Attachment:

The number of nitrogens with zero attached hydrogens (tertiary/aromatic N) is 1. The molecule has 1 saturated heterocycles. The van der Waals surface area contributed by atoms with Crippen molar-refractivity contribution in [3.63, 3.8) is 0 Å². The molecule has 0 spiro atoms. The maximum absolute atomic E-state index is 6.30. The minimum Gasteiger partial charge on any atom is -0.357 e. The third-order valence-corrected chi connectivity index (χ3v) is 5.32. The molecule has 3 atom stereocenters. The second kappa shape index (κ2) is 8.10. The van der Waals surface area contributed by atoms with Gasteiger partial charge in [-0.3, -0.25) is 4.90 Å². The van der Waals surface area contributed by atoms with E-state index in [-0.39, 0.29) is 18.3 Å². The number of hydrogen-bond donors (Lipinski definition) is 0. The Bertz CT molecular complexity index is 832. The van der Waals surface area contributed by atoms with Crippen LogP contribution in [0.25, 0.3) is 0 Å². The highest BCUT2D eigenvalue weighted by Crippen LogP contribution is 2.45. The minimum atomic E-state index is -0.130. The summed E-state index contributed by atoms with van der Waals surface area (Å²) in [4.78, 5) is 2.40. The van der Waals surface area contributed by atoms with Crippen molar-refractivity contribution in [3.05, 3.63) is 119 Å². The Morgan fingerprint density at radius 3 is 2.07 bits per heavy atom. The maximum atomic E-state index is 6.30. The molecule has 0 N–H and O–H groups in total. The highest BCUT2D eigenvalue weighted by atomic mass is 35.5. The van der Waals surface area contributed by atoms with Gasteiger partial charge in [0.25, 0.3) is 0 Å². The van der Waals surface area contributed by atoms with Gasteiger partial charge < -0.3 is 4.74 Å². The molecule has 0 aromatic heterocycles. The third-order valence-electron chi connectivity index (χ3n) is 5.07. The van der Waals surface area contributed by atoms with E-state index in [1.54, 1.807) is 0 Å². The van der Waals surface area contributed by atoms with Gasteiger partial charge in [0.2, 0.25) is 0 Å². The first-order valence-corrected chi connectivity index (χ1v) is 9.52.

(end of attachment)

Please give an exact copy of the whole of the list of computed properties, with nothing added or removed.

The number of nitrogens with zero attached hydrogens (tertiary/aromatic N) is 1. The molecule has 1 saturated heterocycles. The van der Waals surface area contributed by atoms with Crippen molar-refractivity contribution in [3.63, 3.8) is 0 Å². The molecule has 0 spiro atoms. The maximum absolute atomic E-state index is 6.30. The minimum Gasteiger partial charge on any atom is -0.357 e. The third-order valence-corrected chi connectivity index (χ3v) is 5.32. The molecule has 3 atom stereocenters. The second kappa shape index (κ2) is 8.10. The van der Waals surface area contributed by atoms with Gasteiger partial charge in [-0.3, -0.25) is 4.90 Å². The van der Waals surface area contributed by atoms with E-state index in [-0.39, 0.29) is 18.3 Å². The number of hydrogen-bond donors (Lipinski definition) is 0. The Bertz CT molecular complexity index is 832. The van der Waals surface area contributed by atoms with Crippen LogP contribution in [0.25, 0.3) is 0 Å². The highest BCUT2D eigenvalue weighted by Crippen LogP contribution is 2.45. The minimum atomic E-state index is -0.130. The summed E-state index contributed by atoms with van der Waals surface area (Å²) in [4.78, 5) is 2.40. The van der Waals surface area contributed by atoms with Crippen molar-refractivity contribution in [3.05, 3.63) is 119 Å². The Morgan fingerprint density at radius 3 is 2.07 bits per heavy atom. The maximum atomic E-state index is 6.30. The molecule has 0 N–H and O–H groups in total. The highest BCUT2D eigenvalue weighted by atomic mass is 35.5. The van der Waals surface area contributed by atoms with Gasteiger partial charge in [0.25, 0.3) is 0 Å². The van der Waals surface area contributed by atoms with Gasteiger partial charge < -0.3 is 4.74 Å². The molecule has 0 aromatic heterocycles. The third-order valence-electron chi connectivity index (χ3n) is 5.07. The van der Waals surface area contributed by atoms with E-state index in [1.54, 1.807) is 0 Å². The van der Waals surface area contributed by atoms with Gasteiger partial charge in [0.2, 0.25) is 0 Å². The first-order valence-corrected chi connectivity index (χ1v) is 9.52.